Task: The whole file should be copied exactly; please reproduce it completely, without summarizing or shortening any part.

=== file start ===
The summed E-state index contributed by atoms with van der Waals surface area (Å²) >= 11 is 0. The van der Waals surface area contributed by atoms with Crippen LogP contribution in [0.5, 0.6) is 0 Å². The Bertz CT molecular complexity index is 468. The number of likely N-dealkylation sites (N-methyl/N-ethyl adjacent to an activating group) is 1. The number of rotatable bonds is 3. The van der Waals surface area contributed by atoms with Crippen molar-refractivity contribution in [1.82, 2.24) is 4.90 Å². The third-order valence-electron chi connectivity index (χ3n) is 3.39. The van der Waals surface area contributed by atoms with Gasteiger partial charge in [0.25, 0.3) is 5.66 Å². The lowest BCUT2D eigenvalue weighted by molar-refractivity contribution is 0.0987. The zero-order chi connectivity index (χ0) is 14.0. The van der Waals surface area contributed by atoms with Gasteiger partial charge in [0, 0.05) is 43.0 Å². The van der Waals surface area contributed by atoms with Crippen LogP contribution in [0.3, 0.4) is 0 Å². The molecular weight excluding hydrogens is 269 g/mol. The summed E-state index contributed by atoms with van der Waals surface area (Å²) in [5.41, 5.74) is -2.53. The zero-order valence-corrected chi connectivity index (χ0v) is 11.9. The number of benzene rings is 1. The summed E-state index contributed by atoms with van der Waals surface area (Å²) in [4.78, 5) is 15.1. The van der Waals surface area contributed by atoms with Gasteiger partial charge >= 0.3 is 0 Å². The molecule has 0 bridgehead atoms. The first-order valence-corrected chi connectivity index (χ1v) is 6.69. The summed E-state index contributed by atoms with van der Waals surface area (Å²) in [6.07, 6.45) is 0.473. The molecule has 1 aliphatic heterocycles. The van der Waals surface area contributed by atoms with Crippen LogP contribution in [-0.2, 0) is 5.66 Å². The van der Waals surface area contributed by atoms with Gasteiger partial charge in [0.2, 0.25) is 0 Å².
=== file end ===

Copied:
The summed E-state index contributed by atoms with van der Waals surface area (Å²) >= 11 is 0. The van der Waals surface area contributed by atoms with Crippen LogP contribution in [0.5, 0.6) is 0 Å². The Bertz CT molecular complexity index is 468. The number of likely N-dealkylation sites (N-methyl/N-ethyl adjacent to an activating group) is 1. The number of rotatable bonds is 3. The van der Waals surface area contributed by atoms with Crippen molar-refractivity contribution in [1.82, 2.24) is 4.90 Å². The third-order valence-electron chi connectivity index (χ3n) is 3.39. The van der Waals surface area contributed by atoms with Gasteiger partial charge in [0.25, 0.3) is 5.66 Å². The lowest BCUT2D eigenvalue weighted by molar-refractivity contribution is 0.0987. The zero-order chi connectivity index (χ0) is 14.0. The van der Waals surface area contributed by atoms with Gasteiger partial charge in [0, 0.05) is 43.0 Å². The van der Waals surface area contributed by atoms with Crippen LogP contribution in [0.3, 0.4) is 0 Å². The molecular weight excluding hydrogens is 269 g/mol. The summed E-state index contributed by atoms with van der Waals surface area (Å²) in [5.41, 5.74) is -2.53. The zero-order valence-corrected chi connectivity index (χ0v) is 11.9. The number of benzene rings is 1. The summed E-state index contributed by atoms with van der Waals surface area (Å²) in [4.78, 5) is 15.1. The van der Waals surface area contributed by atoms with Gasteiger partial charge >= 0.3 is 0 Å². The molecule has 0 bridgehead atoms. The first-order valence-corrected chi connectivity index (χ1v) is 6.69. The summed E-state index contributed by atoms with van der Waals surface area (Å²) in [6.07, 6.45) is 0.473. The molecule has 1 aliphatic heterocycles. The van der Waals surface area contributed by atoms with Crippen LogP contribution in [-0.2, 0) is 5.66 Å². The van der Waals surface area contributed by atoms with Gasteiger partial charge in [0.2, 0.25) is 0 Å².